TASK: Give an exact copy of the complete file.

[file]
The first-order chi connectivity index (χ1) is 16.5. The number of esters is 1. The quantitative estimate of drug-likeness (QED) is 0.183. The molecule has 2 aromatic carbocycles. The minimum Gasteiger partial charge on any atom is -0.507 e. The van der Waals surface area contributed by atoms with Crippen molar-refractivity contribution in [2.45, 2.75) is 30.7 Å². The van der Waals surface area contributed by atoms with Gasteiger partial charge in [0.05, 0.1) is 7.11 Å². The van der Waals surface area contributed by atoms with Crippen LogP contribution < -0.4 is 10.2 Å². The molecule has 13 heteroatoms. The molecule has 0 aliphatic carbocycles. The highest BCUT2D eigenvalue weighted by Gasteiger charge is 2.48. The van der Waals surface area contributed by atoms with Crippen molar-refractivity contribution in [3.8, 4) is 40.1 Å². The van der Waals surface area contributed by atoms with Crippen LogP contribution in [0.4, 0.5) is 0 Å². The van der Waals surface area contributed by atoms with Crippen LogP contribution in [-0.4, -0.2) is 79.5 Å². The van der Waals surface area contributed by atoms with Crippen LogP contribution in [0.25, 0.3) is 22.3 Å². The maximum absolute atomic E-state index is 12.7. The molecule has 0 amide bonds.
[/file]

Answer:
The first-order chi connectivity index (χ1) is 16.5. The number of esters is 1. The quantitative estimate of drug-likeness (QED) is 0.183. The molecule has 2 aromatic carbocycles. The minimum Gasteiger partial charge on any atom is -0.507 e. The van der Waals surface area contributed by atoms with Crippen molar-refractivity contribution in [2.45, 2.75) is 30.7 Å². The van der Waals surface area contributed by atoms with Gasteiger partial charge in [0.05, 0.1) is 7.11 Å². The van der Waals surface area contributed by atoms with Crippen LogP contribution < -0.4 is 10.2 Å². The molecule has 13 heteroatoms. The molecule has 0 aliphatic carbocycles. The highest BCUT2D eigenvalue weighted by Gasteiger charge is 2.48. The van der Waals surface area contributed by atoms with Crippen molar-refractivity contribution in [3.8, 4) is 40.1 Å². The van der Waals surface area contributed by atoms with Crippen LogP contribution in [0.4, 0.5) is 0 Å². The van der Waals surface area contributed by atoms with Crippen LogP contribution in [-0.4, -0.2) is 79.5 Å². The van der Waals surface area contributed by atoms with Crippen LogP contribution in [0.25, 0.3) is 22.3 Å². The maximum absolute atomic E-state index is 12.7. The molecule has 0 amide bonds.